I've been producing a wall calendar for a few years now, for reasons I've outlined in a previous post. In the last few years, and certainly since I started selling my calendars commercially, they have been black-and-white affairs. This was partly because I like the style of monochrome, partly because I like the artistic challenge of making good monochrome images and partly because black-and-white tends to suit Melbourne.
This year, for the 2018 calendar I've gone colour (in addition to the 'normal' black-and-white, but that's another story).
Why? Mostly for the challenge. Again it comes down to finding a specific reason to take pictures – something that can be useful for anyone whether they are doing it for professional reasons or not.
I also did it because I know Melbourne has some great colour and I felt it was time to give a nod to that aspect of this wonderfully picturesque city. What I was looking for was mostly blocks of colour or, failing that, scenes offering a range of vivid colours.
I set myself a couple of rules. One was to avoid street art, not because I don't like Melbourne's vibrant street art scene (who doesn't love it?) but because I'm not very comfortable appropriating other people's art into my own. The other rule, which is a general rule of mine, was to include a person in the picture whenever possible – that's just what I like to do.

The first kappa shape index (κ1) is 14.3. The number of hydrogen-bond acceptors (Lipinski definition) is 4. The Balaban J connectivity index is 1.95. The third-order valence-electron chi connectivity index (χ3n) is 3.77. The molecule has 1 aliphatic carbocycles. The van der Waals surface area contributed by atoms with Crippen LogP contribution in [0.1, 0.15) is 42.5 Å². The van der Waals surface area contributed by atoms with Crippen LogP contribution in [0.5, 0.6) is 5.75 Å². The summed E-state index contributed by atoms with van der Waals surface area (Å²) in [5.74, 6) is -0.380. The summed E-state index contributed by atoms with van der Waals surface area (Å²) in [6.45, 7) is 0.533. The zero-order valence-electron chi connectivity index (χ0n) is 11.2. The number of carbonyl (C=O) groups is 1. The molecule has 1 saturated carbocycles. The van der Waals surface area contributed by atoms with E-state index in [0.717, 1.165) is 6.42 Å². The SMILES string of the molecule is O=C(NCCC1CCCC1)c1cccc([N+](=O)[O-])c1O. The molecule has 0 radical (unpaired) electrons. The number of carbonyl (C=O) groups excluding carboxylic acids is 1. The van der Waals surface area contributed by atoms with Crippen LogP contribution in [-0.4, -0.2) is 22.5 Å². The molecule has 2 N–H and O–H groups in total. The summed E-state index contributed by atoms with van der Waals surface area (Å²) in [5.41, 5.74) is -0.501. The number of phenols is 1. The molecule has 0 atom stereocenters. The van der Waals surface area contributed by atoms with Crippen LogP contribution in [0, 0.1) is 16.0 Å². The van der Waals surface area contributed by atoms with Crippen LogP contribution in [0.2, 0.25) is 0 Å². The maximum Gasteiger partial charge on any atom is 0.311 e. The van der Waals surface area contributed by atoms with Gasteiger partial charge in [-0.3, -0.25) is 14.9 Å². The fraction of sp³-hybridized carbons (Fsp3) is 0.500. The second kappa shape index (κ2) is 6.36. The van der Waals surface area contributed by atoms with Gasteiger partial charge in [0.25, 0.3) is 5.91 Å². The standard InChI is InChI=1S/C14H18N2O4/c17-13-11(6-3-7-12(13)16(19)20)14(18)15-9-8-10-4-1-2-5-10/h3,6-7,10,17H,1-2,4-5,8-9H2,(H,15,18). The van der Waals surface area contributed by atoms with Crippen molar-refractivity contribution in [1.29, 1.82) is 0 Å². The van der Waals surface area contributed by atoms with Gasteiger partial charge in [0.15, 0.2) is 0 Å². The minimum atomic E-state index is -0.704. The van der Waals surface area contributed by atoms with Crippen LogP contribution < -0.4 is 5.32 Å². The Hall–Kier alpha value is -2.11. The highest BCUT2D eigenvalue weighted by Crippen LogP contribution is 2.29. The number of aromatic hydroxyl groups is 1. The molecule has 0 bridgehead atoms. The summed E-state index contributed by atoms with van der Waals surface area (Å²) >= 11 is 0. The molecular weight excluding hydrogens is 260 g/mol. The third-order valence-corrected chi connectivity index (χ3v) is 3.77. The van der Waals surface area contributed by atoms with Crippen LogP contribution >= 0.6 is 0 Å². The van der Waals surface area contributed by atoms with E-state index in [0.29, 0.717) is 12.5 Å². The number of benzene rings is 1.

For the most part I stuck to these rules, the main exception being the April picture (and main picture for this post) which doesn't have a person in it and borrows the work of another artist in Ash Keating, who painted the walls of RMIT's A'Beckett St Urban Square. I just liked that picture too much not to include it.
My favourite image? Always hard to pick your favourite child though I am particularly happy with the February picture featuring Mordialloc Pier. It took two trips down to Mordy to get that picture, it was such a glorious day that I was just happy standing in the sun so getting the picture was a bonus, and it's always nice when someone obliges by walking into your shot wearing just the right colour board shorts! The March picture of the 'chickens' is another favourite because that was also a sensational autumn day and I was glad to be able to capture the colour of Moomba.
Will I do colour again? The jury's out on that one. It's a lot of work and a bigger investment producing two calendars, and good colour scenes are harder to find (feel free to add a comment with your suggestions). Ultimately it might depend on how well the colour calendars sell – a brutally commercial way of making the decision.
Of course, if you happen to like these colour pictures and would like to see more next year, I'd love it if you could show your support by buying one of this year's batch.